NAMING YOURSELF after The Associates’ finest hour will undoubtedly attract Porky’s attention.
Now, I don’t actually know if Sulk are fans of the electric, eclectic Dundee act, but if it isn’t the case we’ll pass it off as a magnificent coincidence.
Sulk are part of a new wave of revivalist bands, their ears attuned to shoegazing, Madchester and Britpop; the music their dads or elder brothers may have been played to them.
Welcome to No Illusions (Perfect Sound Forever records) their second album following the under-the-radar Graceless of three years go.
From the first minute of Black Infinity (Upside Down) I’m detecting the shimmering guitars and slide effects of Slowdive, which these days is actually a compliment.
The silky vocals of Jon Sutcliffe and the reverb-drenched bass remind me also of Towns, who’s debut album has been reviewed on this site, as well as an act of about five-six years ago, S.C.U.M.
But enough of such spurious comparisons, Sulk are clearly meritorious of their own categorisation. While they take from the above scenes, and beyond, this is less a nostalgia trip but a hand-in-hand jaunt alongside the new psychedelia, or a pioneering mini-genre that, quite frankly, is too esoteric to even have its own label.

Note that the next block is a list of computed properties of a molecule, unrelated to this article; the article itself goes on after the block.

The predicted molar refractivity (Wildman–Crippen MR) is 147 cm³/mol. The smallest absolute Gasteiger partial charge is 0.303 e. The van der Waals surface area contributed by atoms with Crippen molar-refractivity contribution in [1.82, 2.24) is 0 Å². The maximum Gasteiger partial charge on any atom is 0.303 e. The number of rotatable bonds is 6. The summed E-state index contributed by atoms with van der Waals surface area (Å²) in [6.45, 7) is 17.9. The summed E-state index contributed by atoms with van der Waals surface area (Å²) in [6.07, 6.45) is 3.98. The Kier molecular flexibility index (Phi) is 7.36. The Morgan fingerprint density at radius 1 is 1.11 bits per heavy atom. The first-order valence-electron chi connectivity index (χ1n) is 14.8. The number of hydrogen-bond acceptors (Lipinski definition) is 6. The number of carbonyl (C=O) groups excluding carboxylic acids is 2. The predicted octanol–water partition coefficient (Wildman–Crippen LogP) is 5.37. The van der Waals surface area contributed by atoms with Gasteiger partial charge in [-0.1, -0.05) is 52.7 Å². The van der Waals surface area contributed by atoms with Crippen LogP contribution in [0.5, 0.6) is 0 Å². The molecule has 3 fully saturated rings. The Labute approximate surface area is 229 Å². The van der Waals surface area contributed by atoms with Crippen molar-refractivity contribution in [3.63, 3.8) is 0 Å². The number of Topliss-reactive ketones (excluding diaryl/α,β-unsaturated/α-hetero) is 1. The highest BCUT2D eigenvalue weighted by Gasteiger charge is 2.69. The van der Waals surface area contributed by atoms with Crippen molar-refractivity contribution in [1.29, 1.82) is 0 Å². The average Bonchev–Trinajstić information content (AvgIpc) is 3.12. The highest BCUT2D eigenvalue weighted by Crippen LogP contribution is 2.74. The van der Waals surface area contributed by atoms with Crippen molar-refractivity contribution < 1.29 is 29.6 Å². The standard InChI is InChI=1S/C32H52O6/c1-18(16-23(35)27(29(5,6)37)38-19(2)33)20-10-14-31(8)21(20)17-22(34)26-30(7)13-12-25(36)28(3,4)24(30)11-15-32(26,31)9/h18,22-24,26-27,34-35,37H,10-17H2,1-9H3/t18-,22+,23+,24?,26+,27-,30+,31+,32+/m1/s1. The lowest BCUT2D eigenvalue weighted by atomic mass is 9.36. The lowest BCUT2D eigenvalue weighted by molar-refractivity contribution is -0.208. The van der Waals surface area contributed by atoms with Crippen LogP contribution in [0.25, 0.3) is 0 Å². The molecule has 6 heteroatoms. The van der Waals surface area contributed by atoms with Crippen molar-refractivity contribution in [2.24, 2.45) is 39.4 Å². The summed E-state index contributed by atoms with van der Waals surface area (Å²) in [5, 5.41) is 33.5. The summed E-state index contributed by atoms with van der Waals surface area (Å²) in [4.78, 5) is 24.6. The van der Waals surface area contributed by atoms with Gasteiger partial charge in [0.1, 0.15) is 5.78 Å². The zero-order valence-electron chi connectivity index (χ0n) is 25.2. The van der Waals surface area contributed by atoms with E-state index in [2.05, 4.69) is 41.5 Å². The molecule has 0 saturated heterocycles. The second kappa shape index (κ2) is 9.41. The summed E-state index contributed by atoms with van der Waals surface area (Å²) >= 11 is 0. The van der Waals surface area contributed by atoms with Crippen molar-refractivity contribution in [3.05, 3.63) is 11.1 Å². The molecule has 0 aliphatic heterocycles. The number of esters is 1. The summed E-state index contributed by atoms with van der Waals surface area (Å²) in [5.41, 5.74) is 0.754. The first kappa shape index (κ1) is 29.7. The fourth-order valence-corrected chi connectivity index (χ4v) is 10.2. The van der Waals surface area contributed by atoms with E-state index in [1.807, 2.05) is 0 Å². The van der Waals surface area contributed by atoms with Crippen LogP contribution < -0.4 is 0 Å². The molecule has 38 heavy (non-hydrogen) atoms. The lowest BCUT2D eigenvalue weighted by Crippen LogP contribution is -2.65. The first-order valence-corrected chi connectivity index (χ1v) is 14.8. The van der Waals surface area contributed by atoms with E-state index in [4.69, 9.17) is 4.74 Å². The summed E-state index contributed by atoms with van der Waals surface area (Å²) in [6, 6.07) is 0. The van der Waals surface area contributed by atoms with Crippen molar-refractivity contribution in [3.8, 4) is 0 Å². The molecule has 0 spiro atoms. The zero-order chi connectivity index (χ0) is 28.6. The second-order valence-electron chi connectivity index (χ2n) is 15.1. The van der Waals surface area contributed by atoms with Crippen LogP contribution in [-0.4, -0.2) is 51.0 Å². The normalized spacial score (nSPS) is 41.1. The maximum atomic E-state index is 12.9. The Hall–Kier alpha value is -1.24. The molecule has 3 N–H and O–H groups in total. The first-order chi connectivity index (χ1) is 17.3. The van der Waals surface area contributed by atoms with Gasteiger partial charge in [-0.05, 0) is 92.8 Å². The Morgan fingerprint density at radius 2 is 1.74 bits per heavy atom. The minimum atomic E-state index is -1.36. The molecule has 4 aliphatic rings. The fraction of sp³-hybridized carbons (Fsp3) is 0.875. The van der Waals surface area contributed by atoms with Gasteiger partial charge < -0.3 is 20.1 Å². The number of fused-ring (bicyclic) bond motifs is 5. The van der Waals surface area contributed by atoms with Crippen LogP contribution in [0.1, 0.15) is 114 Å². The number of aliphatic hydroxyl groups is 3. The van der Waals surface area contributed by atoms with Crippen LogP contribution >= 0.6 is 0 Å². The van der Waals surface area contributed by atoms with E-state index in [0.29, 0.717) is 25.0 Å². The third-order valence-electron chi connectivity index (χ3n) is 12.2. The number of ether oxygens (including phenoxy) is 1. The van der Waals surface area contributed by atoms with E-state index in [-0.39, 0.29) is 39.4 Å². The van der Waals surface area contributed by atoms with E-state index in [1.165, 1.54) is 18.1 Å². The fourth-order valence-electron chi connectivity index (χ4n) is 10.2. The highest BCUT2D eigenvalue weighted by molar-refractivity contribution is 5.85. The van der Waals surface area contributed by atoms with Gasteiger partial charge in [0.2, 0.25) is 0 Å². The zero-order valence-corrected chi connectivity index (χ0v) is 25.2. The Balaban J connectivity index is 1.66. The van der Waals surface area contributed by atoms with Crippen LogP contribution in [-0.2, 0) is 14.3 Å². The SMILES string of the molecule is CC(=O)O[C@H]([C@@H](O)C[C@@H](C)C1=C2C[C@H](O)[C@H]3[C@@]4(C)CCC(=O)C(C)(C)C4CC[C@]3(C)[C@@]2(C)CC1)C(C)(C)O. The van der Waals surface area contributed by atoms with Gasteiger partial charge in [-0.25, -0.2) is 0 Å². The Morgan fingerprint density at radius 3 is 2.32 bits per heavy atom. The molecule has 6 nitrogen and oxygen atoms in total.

One Day takes me back to 1990; Stone Roses had inspired a legion of flares-adorning teens, The Charlatans and their Hammond-esque delights were ubiquitous and The Sundays were breaking out from rotation play on the John Peel radio show. A time where anything seemed possible and an escape from the neoliberal shop of horrors was just a cheap cassingle away.
Rather that focus on individual tracks, I found myself steeped in the overall package, of turning on and delving deep, using it as background harmony while I wrote my shopping list. It would be pointless to dissect the lyrics, they aren’t intended to grab you, it’s the soundscape that matters, dummy.
And while this inevitably leads to accusations of “samieness”, there’s a new pleasure around each corner. Listen down suckers.